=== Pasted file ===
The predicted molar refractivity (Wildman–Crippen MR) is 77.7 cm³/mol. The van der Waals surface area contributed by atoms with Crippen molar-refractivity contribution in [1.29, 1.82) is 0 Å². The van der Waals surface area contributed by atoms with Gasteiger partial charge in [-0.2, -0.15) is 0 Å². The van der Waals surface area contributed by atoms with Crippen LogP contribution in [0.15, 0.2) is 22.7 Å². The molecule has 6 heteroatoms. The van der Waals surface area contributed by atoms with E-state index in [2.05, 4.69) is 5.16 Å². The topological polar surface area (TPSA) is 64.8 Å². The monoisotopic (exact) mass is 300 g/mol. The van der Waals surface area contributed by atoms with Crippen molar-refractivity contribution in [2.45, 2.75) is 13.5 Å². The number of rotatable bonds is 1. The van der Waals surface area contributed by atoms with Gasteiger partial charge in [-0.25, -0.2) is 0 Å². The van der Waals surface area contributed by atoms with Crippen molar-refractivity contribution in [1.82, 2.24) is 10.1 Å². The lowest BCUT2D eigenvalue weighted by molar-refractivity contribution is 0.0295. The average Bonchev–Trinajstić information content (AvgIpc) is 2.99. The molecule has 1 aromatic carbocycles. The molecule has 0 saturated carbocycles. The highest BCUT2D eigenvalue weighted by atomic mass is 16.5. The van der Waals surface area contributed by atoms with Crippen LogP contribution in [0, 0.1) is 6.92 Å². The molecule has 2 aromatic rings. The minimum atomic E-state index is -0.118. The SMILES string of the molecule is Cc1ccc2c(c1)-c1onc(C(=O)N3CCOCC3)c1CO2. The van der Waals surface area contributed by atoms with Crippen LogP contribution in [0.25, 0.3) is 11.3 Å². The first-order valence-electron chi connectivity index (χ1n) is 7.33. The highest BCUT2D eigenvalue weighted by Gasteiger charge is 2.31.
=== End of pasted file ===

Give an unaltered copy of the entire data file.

The predicted molar refractivity (Wildman–Crippen MR) is 77.7 cm³/mol. The van der Waals surface area contributed by atoms with Crippen molar-refractivity contribution in [1.29, 1.82) is 0 Å². The van der Waals surface area contributed by atoms with Gasteiger partial charge in [-0.2, -0.15) is 0 Å². The van der Waals surface area contributed by atoms with Crippen LogP contribution in [0.15, 0.2) is 22.7 Å². The molecule has 6 heteroatoms. The van der Waals surface area contributed by atoms with E-state index in [2.05, 4.69) is 5.16 Å². The topological polar surface area (TPSA) is 64.8 Å². The monoisotopic (exact) mass is 300 g/mol. The van der Waals surface area contributed by atoms with Crippen molar-refractivity contribution in [2.45, 2.75) is 13.5 Å². The number of rotatable bonds is 1. The van der Waals surface area contributed by atoms with Gasteiger partial charge in [-0.25, -0.2) is 0 Å². The van der Waals surface area contributed by atoms with Crippen molar-refractivity contribution in [1.82, 2.24) is 10.1 Å². The lowest BCUT2D eigenvalue weighted by molar-refractivity contribution is 0.0295. The average Bonchev–Trinajstić information content (AvgIpc) is 2.99. The molecule has 1 aromatic carbocycles. The molecule has 0 saturated carbocycles. The highest BCUT2D eigenvalue weighted by atomic mass is 16.5. The van der Waals surface area contributed by atoms with Crippen LogP contribution in [0, 0.1) is 6.92 Å². The molecule has 2 aromatic rings. The minimum atomic E-state index is -0.118. The SMILES string of the molecule is Cc1ccc2c(c1)-c1onc(C(=O)N3CCOCC3)c1CO2. The van der Waals surface area contributed by atoms with Crippen LogP contribution in [0.25, 0.3) is 11.3 Å². The first-order valence-electron chi connectivity index (χ1n) is 7.33. The highest BCUT2D eigenvalue weighted by Gasteiger charge is 2.31.